In spite of my years of residence in Britain, any service I might render the community in times of war or peace, any contribution I might make or wish to make, or any feeling of identity I might entertain towards Britain and the British, I – like all other coloured persons in Britain – am considered an “immigrant”.

Hirsch’s book is also less sure about how other immigrant groups view their British experience. For instance, she cites the return of present-day South Asians to the subcontinent as being partly due to racism, but a departing diaspora, resettling in India and Pakistan for reasons such as accumulated wealth or community, has been a fixture of British life since the 1950s. A more interesting detour would have seen an exploration of British Muslims, often wrongly charged with disloyalty to the UK by commentators such as Trevor Phillips, who selectively pick out the most extreme views on integration and religion.

Instead, the memoir offers clearer ideas on how the UK could do more to acknowledge its role in the slave trade and colonialism. In the book’s most searing sections, Hirsch rightly suggests there is more to be achieved in correcting Britain’s memorials to empire – those permanent exhibitions in museums, statues and plaques that fail to acknowledge the sins of colonialism.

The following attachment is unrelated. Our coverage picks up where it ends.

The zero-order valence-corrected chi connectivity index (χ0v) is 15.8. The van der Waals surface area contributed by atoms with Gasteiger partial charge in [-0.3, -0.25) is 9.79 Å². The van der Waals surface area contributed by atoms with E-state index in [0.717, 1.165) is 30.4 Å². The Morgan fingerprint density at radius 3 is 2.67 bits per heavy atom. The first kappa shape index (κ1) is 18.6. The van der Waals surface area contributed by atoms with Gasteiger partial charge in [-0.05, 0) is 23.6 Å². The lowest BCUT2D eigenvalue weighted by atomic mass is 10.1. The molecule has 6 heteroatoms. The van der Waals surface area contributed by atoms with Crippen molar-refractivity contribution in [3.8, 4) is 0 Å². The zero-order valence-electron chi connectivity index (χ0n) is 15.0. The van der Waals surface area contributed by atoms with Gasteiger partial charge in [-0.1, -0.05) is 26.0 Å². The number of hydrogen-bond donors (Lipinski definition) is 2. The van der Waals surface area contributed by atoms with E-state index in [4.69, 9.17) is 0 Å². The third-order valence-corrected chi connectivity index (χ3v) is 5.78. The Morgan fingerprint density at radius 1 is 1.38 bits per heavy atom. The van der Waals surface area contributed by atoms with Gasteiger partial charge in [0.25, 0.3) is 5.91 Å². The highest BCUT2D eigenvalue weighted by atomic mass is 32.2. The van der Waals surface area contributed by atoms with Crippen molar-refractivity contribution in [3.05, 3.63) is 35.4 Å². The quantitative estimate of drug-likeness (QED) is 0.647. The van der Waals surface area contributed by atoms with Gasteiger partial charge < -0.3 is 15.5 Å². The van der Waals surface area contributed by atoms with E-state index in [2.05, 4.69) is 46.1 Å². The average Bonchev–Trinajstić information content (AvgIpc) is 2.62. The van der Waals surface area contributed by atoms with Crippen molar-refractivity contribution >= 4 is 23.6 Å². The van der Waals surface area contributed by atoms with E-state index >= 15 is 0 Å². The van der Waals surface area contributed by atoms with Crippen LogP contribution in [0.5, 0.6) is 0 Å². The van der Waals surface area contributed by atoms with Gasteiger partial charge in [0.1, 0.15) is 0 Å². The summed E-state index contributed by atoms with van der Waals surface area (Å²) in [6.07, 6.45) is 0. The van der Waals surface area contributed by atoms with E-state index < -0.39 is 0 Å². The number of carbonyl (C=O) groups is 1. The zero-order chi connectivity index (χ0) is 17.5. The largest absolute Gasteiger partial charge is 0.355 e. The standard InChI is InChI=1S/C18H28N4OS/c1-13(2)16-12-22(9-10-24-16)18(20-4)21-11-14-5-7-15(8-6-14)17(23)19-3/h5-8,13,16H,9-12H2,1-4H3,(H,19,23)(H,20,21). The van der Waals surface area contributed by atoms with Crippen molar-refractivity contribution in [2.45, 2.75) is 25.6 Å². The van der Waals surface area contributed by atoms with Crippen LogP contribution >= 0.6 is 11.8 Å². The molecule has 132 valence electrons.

For instance, for 300 years, every British monarch gave direct or indirect support to the transatlantic slave trade until it was abolished in 1833. Of the 12 million slaves abducted from Africa, 40 per cent were transported on British ships. We are told slavery was outlawed on humanitarian grounds in a campaign fought by abolitionists. In reality, an overproduction of sugar crops led to reduced profits.

In Capitalism and Slavery, published in 1944, Eric Williams, the first prime minister of Trinidad and Tobago, described the idea that slavery was abolished because of an appeal to humanitarian principles as “one of the greatest propaganda movements of all time”.